Delaware artist’s experience on the streets fuels work and life

Delaware artist Knicoma Frederick has lived in Wilmington since he was 16. Sometimes homeless, often hungry, he sold his artwork to be able to eat. That experience fuels his art, which has gained more attention lately being featured in several gallery shows.

Life on the streets

Most people know Knicoma as the guy who would paint in the McDonald’s restaurant on 4th Street in Wilmington. Back in those days, he would sell his work for five or ten dollars, then go into the restaurant to buy a drink and sit and work on his art.

There were those who recognized the quality of Knicoma’s work and would encourage him to hold onto it, but when you are hungry, it’s hard to argue with your stomach.

Knicoma is a consumer of Delaware’s behavioral health system. He is currently a client of Connections Community Support programs, he has also been a client of Horizon House of Delaware. The process of living through that system has been a major influence is his work.

Michael Kalmbach, director of the Creative Vision Factory in Wilmington says, “The work definitely is indicative of his experience in the streets of Wilmington, also being somebody who’s been involved in the larger behavioral health system here in Delaware. When you’re looking at a series of his drawings, you’re going to see anything from thoughts around psychiatric medication to thoughts on homelessness.

Outsider art

Kalmbach recognized Knicoma’s talent and the sophistication of his work right away. “I was just completely floored that, here in downtown Wilmington, we had this unrecognized outsider artist that I felt like is on the level of like a Henry Darger or a big figure in outsider art. Without any training, he’s on the streets getting amazing stuff out of material.”

Kalmbach says it was the opportunity to work with Knicoma that convinced him to take on the job of creating the Creative Vision Factory. “When I was deciding whether or not to take the contract to establish and create the Creative Vision Factory, I knew right off the bat that I was going to have the opportunity to work with Knicoma Frederick. Knowing that was really the tipping point for me to take on this contract. I knew that, we had a guy here, who’s just amazingly talented, producing a lot of work and he just needed the right infrastructure around him to really achieve a lot of success from the work.”

Knicoma was recently awarded the Emerging Arts Grant in the Folk Arts category from the Delaware Division of the Arts. Kristen Pleasanton, Deputy Director for the State Division of the Arts says, “Folk art is carrying on a tradition of your culture, of your background. Knicoma’s work was recognized because it’s really powerful. It’s very vibrant work, very colorful. The work when you look at it is just amazing, when you see the details and the story behind it. The quality of what he’s doing is remarkable.”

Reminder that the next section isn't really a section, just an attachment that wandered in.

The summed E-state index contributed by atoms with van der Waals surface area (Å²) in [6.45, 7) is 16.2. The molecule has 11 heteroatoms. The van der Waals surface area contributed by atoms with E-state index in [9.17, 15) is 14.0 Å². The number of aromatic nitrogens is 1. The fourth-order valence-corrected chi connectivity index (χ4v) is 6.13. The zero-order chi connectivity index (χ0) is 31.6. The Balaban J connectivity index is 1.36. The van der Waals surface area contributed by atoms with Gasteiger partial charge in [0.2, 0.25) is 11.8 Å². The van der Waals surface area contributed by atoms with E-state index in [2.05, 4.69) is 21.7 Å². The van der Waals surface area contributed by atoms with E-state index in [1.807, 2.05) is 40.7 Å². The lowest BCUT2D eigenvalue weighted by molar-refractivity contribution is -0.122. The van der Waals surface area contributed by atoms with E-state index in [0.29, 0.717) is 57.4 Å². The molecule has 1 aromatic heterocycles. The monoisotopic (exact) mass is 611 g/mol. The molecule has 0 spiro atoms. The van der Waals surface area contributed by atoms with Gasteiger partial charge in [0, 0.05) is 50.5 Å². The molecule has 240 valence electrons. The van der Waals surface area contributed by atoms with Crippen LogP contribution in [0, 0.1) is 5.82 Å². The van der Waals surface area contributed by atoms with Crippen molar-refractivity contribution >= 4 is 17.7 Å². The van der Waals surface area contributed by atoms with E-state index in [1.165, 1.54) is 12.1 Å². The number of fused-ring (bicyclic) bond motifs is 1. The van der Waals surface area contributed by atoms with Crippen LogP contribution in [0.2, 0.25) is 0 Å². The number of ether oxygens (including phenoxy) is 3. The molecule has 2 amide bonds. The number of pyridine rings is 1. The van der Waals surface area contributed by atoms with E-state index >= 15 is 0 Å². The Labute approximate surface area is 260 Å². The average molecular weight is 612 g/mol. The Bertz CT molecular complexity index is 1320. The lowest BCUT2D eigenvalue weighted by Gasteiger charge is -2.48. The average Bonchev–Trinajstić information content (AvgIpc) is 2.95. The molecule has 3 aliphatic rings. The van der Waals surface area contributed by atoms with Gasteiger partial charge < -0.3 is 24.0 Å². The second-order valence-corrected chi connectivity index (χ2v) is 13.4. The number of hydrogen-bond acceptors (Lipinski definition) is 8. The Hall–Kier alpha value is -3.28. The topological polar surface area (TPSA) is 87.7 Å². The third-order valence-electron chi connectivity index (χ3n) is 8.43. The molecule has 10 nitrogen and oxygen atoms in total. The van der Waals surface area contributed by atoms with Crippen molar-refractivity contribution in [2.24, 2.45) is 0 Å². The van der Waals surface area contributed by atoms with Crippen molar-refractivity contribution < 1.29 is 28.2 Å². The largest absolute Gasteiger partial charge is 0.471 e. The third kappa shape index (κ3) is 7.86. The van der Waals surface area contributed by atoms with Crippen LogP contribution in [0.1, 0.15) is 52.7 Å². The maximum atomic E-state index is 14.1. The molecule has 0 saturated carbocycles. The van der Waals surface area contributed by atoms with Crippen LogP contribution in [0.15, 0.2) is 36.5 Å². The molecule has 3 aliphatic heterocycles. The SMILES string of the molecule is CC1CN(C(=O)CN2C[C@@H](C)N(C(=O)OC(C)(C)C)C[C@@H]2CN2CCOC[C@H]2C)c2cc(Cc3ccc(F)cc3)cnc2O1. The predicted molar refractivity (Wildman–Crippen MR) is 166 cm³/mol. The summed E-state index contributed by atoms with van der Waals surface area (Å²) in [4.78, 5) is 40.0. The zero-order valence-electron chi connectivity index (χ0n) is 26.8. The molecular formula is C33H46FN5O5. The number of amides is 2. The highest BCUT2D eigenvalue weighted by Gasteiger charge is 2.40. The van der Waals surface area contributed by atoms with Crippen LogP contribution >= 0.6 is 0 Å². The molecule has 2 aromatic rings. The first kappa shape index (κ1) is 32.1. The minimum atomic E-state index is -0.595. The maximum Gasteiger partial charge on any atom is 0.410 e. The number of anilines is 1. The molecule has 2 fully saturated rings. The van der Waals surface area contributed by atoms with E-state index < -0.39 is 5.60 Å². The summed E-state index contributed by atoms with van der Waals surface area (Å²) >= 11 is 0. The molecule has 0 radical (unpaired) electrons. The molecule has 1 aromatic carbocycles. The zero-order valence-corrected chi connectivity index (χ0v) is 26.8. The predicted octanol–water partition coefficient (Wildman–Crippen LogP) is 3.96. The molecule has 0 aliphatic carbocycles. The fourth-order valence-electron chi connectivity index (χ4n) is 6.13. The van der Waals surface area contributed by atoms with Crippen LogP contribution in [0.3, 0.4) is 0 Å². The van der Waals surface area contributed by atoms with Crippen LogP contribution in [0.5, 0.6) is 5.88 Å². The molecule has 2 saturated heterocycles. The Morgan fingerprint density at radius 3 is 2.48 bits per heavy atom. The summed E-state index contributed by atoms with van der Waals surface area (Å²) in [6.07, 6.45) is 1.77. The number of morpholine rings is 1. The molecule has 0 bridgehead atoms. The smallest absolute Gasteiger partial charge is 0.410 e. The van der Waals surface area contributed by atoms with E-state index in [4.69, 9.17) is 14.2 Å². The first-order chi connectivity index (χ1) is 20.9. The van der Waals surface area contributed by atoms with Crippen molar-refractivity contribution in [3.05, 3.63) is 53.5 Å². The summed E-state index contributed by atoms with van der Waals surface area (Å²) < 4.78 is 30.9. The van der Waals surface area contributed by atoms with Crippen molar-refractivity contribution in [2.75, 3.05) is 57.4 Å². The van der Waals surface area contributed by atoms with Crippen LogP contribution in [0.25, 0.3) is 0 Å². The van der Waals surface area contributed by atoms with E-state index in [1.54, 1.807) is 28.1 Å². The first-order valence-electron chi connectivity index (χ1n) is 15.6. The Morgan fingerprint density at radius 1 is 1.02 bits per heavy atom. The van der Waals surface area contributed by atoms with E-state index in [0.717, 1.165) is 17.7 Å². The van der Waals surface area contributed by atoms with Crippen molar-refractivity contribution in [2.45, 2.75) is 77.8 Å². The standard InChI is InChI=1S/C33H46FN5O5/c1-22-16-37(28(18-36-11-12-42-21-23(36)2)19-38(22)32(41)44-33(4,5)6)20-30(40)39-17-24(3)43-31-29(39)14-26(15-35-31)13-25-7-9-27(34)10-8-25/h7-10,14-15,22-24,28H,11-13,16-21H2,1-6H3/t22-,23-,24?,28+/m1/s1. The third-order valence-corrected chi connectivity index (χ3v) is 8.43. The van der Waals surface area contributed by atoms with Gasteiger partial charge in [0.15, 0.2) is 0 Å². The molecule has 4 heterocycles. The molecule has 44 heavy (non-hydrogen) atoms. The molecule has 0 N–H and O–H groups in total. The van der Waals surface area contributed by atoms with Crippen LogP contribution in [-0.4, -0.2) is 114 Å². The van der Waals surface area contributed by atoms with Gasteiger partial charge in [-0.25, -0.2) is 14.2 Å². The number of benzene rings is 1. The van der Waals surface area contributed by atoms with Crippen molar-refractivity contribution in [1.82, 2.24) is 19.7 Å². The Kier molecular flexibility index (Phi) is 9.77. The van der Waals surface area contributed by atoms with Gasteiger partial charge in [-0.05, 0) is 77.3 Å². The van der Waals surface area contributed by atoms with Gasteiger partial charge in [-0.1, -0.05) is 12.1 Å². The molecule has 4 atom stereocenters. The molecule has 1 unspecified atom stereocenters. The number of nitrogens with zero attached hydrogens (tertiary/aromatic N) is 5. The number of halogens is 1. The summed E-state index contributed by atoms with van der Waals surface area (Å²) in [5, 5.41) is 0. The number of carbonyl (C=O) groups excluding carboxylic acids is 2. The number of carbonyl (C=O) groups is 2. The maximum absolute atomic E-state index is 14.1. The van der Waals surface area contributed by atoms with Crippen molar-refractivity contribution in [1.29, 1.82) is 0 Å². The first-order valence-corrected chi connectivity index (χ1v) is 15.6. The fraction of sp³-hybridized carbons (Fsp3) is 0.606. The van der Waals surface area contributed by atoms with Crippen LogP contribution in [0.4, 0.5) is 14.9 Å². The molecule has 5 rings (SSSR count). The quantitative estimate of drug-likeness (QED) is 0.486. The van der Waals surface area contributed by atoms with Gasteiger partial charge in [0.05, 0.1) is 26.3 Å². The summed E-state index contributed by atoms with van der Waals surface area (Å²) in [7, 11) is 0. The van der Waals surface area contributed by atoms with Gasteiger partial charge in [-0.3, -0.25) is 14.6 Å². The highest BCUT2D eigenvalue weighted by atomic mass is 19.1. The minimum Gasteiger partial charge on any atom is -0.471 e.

The artwork that is now on display at the Carvel State Office Building in downtown Wilmington is part of what Knicoma calls his “WPIZ series.” He explains that the series of books are a “command system that enables people to deal with their lives through artwork in such a way where they can solve their issues without having to get in trouble with the law.” The books can be purchased on Knicoma’s Blurb page.

Kalmbach says the WPIZ series is Knicoma’s idealized vision of the future. “You’re seeing [his] imagining of this ideal place, or ideal future where there’s food for the taking, free housing, free medicine, all crime eradicated by 100 percent. You get to see this really utopian future, but that’s really informed from his day-to-day experience on the streets of Wilmington.”

The works have a visceral connection to his life on the street, says Kalmbach. “Just the grittiness of the drawings, the fact that, the edge of this may be tattered or worn, that he’s had these on his person for untold number of months, or even years. You’ll see perhaps water stains from when they were left out in the rain. So each drawing is a document really, of his experience, and too, a physical thing that is also a telling of that life out there.”

Pleasanton says, “Art means so much to him, it’s very powerful in his life. He uses it as his tool of communication. It also shows that no matter what walk of life you come from, no matter who you are in the world, if you have artistic talent, you have a chance to be recognized for that.”

More to come

You can see the exhibit at the Mezzanine Gallery in the Carvel State Building in Wilmington through February 28th. From March 22nd through June 12th you can see his work as part of a larger show at the Delaware Center for the Contemporary Arts in Wilmington called “Trap Stars: A Street Art Exhibition”. Also during the summer, he and other members of the Creative Vision Factory will be featured in a group exhibition at the Fleisher/Ollman Gallery in Philadelphia.

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